Eric Church branded himself a country-music outlaw of consequence on 2011's platinum-selling Chief, with the singles "Springsteen" (a Bruce-induced letter to an ex) and "Homeboy" (a tale of hip-hop attitude gone rural), plus riffs that echoed Zeppelin and the Stones as much as Buck Owens. On his fourth studio album, he could have copied the formula, or dialed it back to court uptight country-radio programmers. Instead, the North Carolina singer-songwriter made a record that's weirder, louder – and even more badass.
The title track broadcasts Church's intent: "They're the in crowd, we're the other ones/It's a different kind of cloth that we're cut from." Subtle, it ain't: a roughneck-misfit anthem, delivered in a menacing drawl that triangulates singing, speaking and rapping – until the whole thing dives into a prog-metal coda that should remind you Mastodon are a Southern band, too. For an album tilted at country's mainstream, Church takes some serious musical risks. "Cold One" is a Little Feat-flavored swamprocker that wrings emotion out of a boozer's double-entendre and wedges nearly a minute of hot soloing into a three-minute tune. "That's Damn Rock & Roll" name-checks the Clash and Nirvana on a hard boogie jam that few full-time rockers could sell without irony. And Jay Joyce flings vocal processing and digital effects around like someone who actually listens to music made outside of Nashville.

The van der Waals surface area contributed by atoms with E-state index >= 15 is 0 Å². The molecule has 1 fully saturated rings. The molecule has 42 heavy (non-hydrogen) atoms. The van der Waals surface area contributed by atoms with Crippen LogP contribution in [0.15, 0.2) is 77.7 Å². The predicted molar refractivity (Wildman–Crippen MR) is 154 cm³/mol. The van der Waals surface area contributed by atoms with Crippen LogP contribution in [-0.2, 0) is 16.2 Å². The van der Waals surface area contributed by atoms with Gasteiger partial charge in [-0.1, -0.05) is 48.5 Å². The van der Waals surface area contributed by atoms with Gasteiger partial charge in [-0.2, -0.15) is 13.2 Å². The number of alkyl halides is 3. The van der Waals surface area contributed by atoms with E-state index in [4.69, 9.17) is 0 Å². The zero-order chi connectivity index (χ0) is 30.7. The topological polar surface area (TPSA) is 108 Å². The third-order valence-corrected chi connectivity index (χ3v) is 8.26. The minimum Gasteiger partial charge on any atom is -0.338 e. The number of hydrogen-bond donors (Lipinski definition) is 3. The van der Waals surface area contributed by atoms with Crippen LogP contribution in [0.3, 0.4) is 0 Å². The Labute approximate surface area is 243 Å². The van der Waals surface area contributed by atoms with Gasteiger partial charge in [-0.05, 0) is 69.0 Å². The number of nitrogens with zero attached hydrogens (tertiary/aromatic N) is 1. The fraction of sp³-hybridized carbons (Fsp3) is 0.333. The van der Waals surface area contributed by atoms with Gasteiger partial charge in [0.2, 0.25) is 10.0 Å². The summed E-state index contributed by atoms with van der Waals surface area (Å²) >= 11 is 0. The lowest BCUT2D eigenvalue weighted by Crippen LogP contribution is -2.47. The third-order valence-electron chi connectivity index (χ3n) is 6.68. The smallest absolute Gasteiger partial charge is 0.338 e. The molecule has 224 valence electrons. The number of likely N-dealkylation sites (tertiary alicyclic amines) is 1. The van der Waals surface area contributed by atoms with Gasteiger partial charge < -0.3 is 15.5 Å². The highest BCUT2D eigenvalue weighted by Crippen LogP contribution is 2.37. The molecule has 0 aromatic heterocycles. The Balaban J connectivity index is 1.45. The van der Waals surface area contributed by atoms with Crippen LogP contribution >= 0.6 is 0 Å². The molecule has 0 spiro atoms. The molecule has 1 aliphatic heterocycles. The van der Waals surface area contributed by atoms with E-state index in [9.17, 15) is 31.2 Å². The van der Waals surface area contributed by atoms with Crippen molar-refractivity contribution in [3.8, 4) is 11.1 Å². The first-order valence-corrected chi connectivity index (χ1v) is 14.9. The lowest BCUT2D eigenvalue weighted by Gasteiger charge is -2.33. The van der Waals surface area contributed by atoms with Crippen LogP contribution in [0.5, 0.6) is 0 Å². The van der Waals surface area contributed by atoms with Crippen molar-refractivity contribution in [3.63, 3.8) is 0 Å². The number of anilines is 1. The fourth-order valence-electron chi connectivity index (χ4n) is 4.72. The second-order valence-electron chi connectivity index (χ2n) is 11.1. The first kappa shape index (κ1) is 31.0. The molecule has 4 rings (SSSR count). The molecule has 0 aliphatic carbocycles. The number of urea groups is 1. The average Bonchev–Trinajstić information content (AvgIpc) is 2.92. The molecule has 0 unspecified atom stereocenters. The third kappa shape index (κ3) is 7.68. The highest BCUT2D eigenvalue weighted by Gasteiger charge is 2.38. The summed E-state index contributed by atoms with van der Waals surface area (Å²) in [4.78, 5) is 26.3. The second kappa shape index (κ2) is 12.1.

Church is a crafty, ambitious songwriter with a sensitive, rueful side. The understated "A Man Who Was Gonna Die Young" is about a hell-raiser saved by a good woman, and the acoustic "Dark Side" quietly flexes leashed machismo. The burnt lovers of Chief's "Hungover & Hard Up" and "I'm Gettin' Stoned" get re-imagined on the arena-scale single "Give Me Back My Hometown," penned with hot songwriter Luke Laird. But Church is at his most heartfelt singing about his buddies. Another Laird cowrite, "Talladega," might be the set's hookiest song – a wistful bromance about an Alabama road trip. Call it NASCAR emo.
The set's most crazy moment is the eight-minute "Devil, Devil," a music-biz takedown in the Beelzebub-y spirit of "The Devil Went Down to Georgia" and "Satan Is Real." In a long string of rhymes recited over a disco beat, Nashville is "a tramp, a slut, a bitch, a mutt" and also "a junkie with a limp/The agents are her bookie/And the labels are her pimp." With The Outsiders, Church splits the difference between contemporary country's biggest trends: new-school storytelling (Kacey Musgraves, Ashley Monroe) and check-cashing bro-country (Florida Georgia Line, Luke Bryan). And why not? His success raises the bar of the possible in an overcautious industry.
The album closes with "The Joint," which brilliantly conflates two subgenres: the stoner song and the burn-shit-down song. Despite the title and the skunky jazz vibe, it's not actually about weed. But that just makes its sly tale of a doomed honky-tonk more potent. Like Church's best songs, it's a story as old as the hills that sounds like tomorrow's news feed.